Governor Chafee joined with the Women's Fund of Rhode Island at the State House today to celebrate the Governor's commitment to having women represented in senior positions within state government and on boards and commissions. As a candidate, Governor Chafee pledged to double the number of female appointments -- a promise he has kept. The event also marked the release of the Women's Fund's first RI-GAP report, designed to increase representation of women in positions appointed by the governor.
The Governor was also joined at the event by female members of his staff and cabinet, as well as board and commission appointees, including former Secretary of State Susan Farmer, whom Governor Chafee appointed to the Rhode Island Board of Elections.
Currently, women hold 33% of board and commission appointments, versus 15% in 2010. Of the 462 board and commission appointments made by the Governor, 209 have been women. Four of the Governor's seven senior staff members are female, as are seven cabinet directors.
"In 2010, women held approximately 15% of appointed positions in Rhode Island," explains Marcia Coné, CEO of Women's Fund of Rhode Island. "We launched RI-GAP at the time in order to ensure that more women are fairly represented in state government. I am delighted that Governor Chafee has kept his promise to more than double the percentage of women appointed to boards and commissions, as well as high-level staff and cabinet positions in his administration."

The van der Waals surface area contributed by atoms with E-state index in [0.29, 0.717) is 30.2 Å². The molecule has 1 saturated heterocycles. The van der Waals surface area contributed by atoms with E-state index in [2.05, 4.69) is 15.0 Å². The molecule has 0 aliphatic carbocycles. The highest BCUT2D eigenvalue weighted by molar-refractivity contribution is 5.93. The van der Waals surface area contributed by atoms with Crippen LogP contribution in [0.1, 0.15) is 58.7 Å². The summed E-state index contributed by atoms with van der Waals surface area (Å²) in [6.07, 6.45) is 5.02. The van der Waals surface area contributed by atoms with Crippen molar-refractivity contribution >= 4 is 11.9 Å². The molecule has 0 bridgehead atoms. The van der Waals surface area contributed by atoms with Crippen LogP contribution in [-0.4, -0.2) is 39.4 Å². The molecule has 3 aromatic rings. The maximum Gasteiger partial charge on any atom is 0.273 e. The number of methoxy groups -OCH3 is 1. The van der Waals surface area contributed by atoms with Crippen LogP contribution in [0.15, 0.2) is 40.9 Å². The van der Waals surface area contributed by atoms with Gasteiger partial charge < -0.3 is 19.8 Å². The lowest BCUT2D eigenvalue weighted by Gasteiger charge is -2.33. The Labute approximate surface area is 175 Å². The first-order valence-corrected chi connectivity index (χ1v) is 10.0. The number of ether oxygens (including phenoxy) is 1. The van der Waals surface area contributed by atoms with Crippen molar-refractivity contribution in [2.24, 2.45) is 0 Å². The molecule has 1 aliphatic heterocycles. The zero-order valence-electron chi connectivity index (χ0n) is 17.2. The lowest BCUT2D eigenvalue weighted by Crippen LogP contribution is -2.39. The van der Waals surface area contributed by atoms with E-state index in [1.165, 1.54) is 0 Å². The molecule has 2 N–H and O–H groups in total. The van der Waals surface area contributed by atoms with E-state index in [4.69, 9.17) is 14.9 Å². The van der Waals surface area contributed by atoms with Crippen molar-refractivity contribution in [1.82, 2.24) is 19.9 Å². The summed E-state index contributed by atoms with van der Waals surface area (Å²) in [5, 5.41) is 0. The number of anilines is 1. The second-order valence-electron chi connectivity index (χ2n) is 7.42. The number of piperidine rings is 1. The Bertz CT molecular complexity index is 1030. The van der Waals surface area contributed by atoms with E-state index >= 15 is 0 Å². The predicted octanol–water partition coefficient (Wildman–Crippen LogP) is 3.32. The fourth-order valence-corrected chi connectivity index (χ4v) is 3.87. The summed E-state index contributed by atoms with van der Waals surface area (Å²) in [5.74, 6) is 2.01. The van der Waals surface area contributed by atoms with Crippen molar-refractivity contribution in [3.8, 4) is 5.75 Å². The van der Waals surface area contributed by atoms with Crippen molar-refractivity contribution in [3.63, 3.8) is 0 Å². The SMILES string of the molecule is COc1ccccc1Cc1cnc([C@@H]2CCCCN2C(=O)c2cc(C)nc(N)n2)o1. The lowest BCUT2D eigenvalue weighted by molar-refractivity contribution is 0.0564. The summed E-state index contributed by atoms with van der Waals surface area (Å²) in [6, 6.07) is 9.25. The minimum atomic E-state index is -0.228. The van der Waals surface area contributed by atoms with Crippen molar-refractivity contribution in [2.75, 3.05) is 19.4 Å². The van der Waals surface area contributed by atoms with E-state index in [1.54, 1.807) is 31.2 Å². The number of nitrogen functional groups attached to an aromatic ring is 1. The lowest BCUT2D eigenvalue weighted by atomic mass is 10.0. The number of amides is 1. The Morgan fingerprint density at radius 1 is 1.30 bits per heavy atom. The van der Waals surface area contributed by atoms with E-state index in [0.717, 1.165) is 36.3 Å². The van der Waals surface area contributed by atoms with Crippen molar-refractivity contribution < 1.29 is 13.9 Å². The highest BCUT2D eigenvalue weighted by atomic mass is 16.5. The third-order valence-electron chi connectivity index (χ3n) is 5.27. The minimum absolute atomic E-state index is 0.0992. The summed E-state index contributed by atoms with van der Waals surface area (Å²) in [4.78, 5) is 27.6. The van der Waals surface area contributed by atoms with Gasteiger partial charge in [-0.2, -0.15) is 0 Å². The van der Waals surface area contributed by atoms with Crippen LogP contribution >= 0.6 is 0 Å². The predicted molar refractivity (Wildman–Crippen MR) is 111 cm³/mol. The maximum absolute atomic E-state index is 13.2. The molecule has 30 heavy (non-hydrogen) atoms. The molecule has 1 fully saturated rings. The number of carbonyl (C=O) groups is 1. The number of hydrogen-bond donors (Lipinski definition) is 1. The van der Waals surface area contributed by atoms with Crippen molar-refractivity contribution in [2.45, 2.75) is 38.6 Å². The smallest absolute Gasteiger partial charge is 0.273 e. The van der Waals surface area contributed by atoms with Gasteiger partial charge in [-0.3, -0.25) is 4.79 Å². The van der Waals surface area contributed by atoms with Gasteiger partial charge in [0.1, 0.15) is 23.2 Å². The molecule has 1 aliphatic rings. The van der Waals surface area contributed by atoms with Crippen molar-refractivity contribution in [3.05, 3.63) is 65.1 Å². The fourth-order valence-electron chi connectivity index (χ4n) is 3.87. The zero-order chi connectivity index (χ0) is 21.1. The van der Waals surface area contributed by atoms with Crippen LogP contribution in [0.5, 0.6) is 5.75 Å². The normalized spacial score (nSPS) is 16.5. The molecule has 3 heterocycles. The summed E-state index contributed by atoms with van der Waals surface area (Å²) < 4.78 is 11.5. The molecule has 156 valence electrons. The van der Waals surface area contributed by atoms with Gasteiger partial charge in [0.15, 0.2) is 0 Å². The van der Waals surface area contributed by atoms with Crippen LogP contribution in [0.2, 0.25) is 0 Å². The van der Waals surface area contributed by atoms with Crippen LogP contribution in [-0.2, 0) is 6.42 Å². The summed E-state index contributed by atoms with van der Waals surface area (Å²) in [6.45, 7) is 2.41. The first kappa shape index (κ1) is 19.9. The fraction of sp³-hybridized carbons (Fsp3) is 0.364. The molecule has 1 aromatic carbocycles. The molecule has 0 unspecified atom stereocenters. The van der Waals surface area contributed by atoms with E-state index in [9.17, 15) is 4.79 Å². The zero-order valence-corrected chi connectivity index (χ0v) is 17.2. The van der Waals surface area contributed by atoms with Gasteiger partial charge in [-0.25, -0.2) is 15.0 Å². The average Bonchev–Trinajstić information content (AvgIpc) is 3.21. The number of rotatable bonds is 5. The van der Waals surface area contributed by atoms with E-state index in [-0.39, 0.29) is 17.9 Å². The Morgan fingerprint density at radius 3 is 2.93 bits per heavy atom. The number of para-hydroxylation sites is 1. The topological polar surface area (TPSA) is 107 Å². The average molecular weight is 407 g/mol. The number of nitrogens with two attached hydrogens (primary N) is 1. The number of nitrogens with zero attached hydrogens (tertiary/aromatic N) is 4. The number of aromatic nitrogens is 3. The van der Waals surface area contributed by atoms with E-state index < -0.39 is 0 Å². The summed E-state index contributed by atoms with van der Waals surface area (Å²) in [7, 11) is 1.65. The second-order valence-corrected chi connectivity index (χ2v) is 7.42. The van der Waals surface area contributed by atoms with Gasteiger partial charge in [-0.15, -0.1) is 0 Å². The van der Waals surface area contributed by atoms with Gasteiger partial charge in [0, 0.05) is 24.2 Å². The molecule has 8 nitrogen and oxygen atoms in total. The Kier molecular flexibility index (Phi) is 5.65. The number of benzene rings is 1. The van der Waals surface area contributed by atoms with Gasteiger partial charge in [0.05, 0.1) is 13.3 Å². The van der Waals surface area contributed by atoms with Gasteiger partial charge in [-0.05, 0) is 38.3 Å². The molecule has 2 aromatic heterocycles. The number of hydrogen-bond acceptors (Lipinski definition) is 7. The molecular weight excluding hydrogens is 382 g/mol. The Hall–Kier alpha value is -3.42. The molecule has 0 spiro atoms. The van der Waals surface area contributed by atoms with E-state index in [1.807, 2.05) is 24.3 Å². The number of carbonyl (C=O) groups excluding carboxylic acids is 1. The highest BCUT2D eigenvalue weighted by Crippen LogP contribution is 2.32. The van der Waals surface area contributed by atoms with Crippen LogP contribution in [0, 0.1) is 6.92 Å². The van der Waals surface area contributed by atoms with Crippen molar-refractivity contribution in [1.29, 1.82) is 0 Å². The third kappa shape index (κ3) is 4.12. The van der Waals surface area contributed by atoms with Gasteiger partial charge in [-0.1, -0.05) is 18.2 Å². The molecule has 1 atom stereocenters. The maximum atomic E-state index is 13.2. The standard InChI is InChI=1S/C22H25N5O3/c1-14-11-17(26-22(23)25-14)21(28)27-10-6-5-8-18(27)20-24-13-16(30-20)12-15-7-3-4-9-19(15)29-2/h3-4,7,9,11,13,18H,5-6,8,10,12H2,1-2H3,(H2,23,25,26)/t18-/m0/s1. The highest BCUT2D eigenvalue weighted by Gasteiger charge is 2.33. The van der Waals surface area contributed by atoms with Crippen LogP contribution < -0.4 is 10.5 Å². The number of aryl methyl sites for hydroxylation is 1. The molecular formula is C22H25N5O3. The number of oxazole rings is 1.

"I am pleased that, as Governor, I have been able to tilt the scales of state government closer to gender equality," Governor Chafee said. "Some of the most talented and valuable members of my staff and cabinet are women, and I am grateful that a large number of committed Rhode Island women have agreed to serve our state on boards and commissions. However, I recognize that women are still severely under-represented in Rhode Island government and will continue working to achieve equal representation across all boards, commissions, and cabinet and senior staff positions."
Prior to the 2010 gubernatorial election, the Women's Fund posed a challenge to all six candidates: that in order to move toward political parity each would promise that should he become Governor, 50% of all appointed cabinet-level positions, boards, and commissions would be filled by women by 2014.
RIGAP is an initiative aimed at ameliorating the gender inequity in Rhode Island government and was modeled after MassGAP, where many women who applied for and gained positions went on to run for state elected office. The RIGAP report calls on the state to develop a plan for tracking demographic data by EEOA, as required by law, to review expired appointments and vacancies on boards that have a disproportionate number of either men or women to create gender parity.
The mission of Women's Fund of Rhode Island is to invest in women and girls in our community through research, advocacy and grant making designed to eliminate gender inequity through systemic change.